Oblique strategies for lateral thinking

For years I’ve been fascinated by lateral thinking as a way to solve problems by reasoning in a manner that is not immediately obvious. It involves ideas that may not be obtained by using traditional step-by-step logic. The term was first used in 1967 by psychologist Edward de Bono in his book The Use of Lateral Thinking

It opens up with a scenario where a merchant owes a money-lender a substantial amount of money that will land him in prison. The money-lender offers to cancel the debt if he can marry the merchant’s beautiful teenage daughter. When both the merchant and his daughter are horrified at the prospect, the money-lender suggests a bet. He’s to put two pebbles, one white and one black, in an empty bag. The girl is then to pick out a pebble, and if she chooses the black, she becomes his wife, and the father’s debt is canceled. If she chooses the white, she stays with her father, but the debt is still canceled. The merchant reluctantly agrees, and as they’re standing on a pebble-strewn path, the money-lender stoops down to pick up the two pebbles. As he picks them up, the sharp-eyed girl notices that he takes two black ones and drops them in the bag. What is she to do?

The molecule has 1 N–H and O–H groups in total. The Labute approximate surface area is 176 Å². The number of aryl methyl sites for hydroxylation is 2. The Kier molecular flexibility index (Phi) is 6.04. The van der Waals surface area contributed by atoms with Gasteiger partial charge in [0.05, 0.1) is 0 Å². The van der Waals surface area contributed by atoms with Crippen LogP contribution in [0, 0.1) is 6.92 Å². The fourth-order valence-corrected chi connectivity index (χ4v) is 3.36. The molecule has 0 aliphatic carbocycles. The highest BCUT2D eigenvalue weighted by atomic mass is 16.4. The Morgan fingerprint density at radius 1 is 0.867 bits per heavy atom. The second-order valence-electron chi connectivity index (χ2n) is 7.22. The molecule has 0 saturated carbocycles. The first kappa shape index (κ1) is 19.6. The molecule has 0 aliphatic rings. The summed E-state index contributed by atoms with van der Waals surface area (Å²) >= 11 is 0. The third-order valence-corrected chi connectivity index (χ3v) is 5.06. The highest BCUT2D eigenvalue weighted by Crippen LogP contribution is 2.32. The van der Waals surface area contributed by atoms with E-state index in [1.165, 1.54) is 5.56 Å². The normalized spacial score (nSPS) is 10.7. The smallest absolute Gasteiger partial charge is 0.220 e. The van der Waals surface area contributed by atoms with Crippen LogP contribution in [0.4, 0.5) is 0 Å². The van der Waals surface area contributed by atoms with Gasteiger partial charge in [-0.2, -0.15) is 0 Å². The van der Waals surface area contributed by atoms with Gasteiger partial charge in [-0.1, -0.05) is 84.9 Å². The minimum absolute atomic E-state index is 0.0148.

A vertical thinker would see three possibilities:

  1. The girl should refuse to take the pebble.

2. The girl should show that there are two black pebbles in the bag and expose the money-lender as a cheat.

3. The girl should take a black pebble and sacrifice herself in order to save her father from prison.

None of these suggestions are very helpful, as if she doesn’t take a pebble, her father goes to prison, and if she does, she’s forced to marry the money-lender. While vertical thinkers are concerned that the girl has to take a pebble, lateral thinkers become concerned with the pebble that’s left behind. There’s a clear solution to the dilemma. The girl should draw a pebble from the bag and without looking at it, fumble and let it fall to the path where it will be immediately lost amongst the other pebbles. She should then suggest looking in the bag, and by the color of the pebble that’s left, they will know which one she drew. The remaining pebble will of course be black. It’s an elegant way out. This is lateral thinking.

There’s a variant created in 1975 by musician Brian Eno called Oblique Strategies for lateral thinking. It’s a collection of printed cards in a black box subtitled Over One Hundred Worthwhile Dilemmas that offers a way to break creative blocks. I’ve been using them for years to generate ideas. There’s an online version of Oblique Strategies that will give you a random card every time. I suggest you try it next time you’re stuck on an idea and you’re looking to break the deadlock.

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